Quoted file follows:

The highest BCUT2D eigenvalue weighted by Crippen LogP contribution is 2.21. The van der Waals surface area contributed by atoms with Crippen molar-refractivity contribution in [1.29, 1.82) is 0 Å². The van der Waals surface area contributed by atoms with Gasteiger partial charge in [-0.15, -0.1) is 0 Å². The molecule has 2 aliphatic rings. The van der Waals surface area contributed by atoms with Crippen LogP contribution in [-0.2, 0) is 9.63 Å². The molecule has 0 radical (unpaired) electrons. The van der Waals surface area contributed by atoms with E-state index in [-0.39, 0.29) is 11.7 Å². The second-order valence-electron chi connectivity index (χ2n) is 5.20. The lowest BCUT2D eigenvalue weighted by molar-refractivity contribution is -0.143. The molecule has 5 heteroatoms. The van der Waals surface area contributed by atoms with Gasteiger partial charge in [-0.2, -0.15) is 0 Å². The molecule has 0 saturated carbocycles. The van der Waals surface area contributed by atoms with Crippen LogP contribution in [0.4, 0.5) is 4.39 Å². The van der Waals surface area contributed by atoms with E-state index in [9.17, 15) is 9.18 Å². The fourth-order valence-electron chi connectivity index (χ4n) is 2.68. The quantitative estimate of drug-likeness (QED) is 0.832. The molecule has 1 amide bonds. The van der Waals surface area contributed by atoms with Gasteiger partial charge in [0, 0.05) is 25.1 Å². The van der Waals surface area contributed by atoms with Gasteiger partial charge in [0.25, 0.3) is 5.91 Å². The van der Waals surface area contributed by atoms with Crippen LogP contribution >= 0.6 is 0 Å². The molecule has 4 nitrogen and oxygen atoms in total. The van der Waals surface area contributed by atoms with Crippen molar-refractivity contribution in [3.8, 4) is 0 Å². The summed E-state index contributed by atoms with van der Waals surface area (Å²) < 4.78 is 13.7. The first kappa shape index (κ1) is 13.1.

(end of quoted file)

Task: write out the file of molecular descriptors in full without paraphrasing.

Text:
The highest BCUT2D eigenvalue weighted by Crippen LogP contribution is 2.21. The van der Waals surface area contributed by atoms with Crippen molar-refractivity contribution in [1.29, 1.82) is 0 Å². The van der Waals surface area contributed by atoms with Gasteiger partial charge in [-0.15, -0.1) is 0 Å². The molecule has 2 aliphatic rings. The van der Waals surface area contributed by atoms with Crippen LogP contribution in [-0.2, 0) is 9.63 Å². The molecule has 0 radical (unpaired) electrons. The van der Waals surface area contributed by atoms with E-state index in [-0.39, 0.29) is 11.7 Å². The second-order valence-electron chi connectivity index (χ2n) is 5.20. The lowest BCUT2D eigenvalue weighted by molar-refractivity contribution is -0.143. The molecule has 5 heteroatoms. The van der Waals surface area contributed by atoms with Gasteiger partial charge in [-0.2, -0.15) is 0 Å². The molecule has 0 saturated carbocycles. The van der Waals surface area contributed by atoms with Crippen LogP contribution in [0.4, 0.5) is 4.39 Å². The van der Waals surface area contributed by atoms with E-state index in [9.17, 15) is 9.18 Å². The fourth-order valence-electron chi connectivity index (χ4n) is 2.68. The quantitative estimate of drug-likeness (QED) is 0.832. The molecule has 1 amide bonds. The van der Waals surface area contributed by atoms with Gasteiger partial charge in [0, 0.05) is 25.1 Å². The van der Waals surface area contributed by atoms with Gasteiger partial charge in [0.25, 0.3) is 5.91 Å². The van der Waals surface area contributed by atoms with Crippen LogP contribution >= 0.6 is 0 Å². The molecule has 4 nitrogen and oxygen atoms in total. The van der Waals surface area contributed by atoms with Crippen molar-refractivity contribution in [3.8, 4) is 0 Å². The summed E-state index contributed by atoms with van der Waals surface area (Å²) < 4.78 is 13.7. The first kappa shape index (κ1) is 13.1.